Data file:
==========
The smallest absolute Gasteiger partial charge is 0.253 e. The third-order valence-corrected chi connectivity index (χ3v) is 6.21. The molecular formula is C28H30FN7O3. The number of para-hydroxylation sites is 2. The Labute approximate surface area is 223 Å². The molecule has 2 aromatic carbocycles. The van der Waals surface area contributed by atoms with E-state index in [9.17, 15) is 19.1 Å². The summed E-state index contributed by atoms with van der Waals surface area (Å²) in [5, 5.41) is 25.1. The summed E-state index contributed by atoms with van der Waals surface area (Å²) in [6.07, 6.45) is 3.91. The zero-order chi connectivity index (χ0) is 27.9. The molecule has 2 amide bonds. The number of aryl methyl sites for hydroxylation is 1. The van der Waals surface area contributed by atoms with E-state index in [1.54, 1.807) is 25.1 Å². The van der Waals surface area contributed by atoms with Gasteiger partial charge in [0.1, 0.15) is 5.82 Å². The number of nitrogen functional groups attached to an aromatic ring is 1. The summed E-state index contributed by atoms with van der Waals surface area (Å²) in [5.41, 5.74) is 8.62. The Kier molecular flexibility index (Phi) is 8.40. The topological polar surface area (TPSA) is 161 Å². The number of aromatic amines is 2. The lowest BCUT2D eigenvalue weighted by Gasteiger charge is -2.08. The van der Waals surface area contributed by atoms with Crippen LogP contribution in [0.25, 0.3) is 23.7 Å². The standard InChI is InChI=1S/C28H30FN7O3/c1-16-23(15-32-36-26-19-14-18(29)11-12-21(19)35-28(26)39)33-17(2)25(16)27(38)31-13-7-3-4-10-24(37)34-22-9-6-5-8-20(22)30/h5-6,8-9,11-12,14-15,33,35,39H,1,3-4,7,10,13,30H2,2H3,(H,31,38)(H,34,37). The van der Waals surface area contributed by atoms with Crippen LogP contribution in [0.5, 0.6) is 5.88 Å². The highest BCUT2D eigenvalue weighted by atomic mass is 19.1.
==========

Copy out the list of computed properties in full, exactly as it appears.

The smallest absolute Gasteiger partial charge is 0.253 e. The third-order valence-corrected chi connectivity index (χ3v) is 6.21. The molecular formula is C28H30FN7O3. The number of para-hydroxylation sites is 2. The Labute approximate surface area is 223 Å². The molecule has 2 aromatic carbocycles. The van der Waals surface area contributed by atoms with E-state index in [9.17, 15) is 19.1 Å². The summed E-state index contributed by atoms with van der Waals surface area (Å²) in [5, 5.41) is 25.1. The summed E-state index contributed by atoms with van der Waals surface area (Å²) in [6.07, 6.45) is 3.91. The zero-order chi connectivity index (χ0) is 27.9. The molecule has 2 amide bonds. The number of aryl methyl sites for hydroxylation is 1. The van der Waals surface area contributed by atoms with E-state index in [1.54, 1.807) is 25.1 Å². The van der Waals surface area contributed by atoms with Gasteiger partial charge in [0.1, 0.15) is 5.82 Å². The number of nitrogen functional groups attached to an aromatic ring is 1. The summed E-state index contributed by atoms with van der Waals surface area (Å²) in [5.41, 5.74) is 8.62. The Kier molecular flexibility index (Phi) is 8.40. The topological polar surface area (TPSA) is 161 Å². The number of aromatic amines is 2. The lowest BCUT2D eigenvalue weighted by Gasteiger charge is -2.08. The van der Waals surface area contributed by atoms with Crippen LogP contribution in [0.25, 0.3) is 23.7 Å². The standard InChI is InChI=1S/C28H30FN7O3/c1-16-23(15-32-36-26-19-14-18(29)11-12-21(19)35-28(26)39)33-17(2)25(16)27(38)31-13-7-3-4-10-24(37)34-22-9-6-5-8-20(22)30/h5-6,8-9,11-12,14-15,33,35,39H,1,3-4,7,10,13,30H2,2H3,(H,31,38)(H,34,37). The van der Waals surface area contributed by atoms with Crippen LogP contribution in [0.5, 0.6) is 5.88 Å². The highest BCUT2D eigenvalue weighted by atomic mass is 19.1.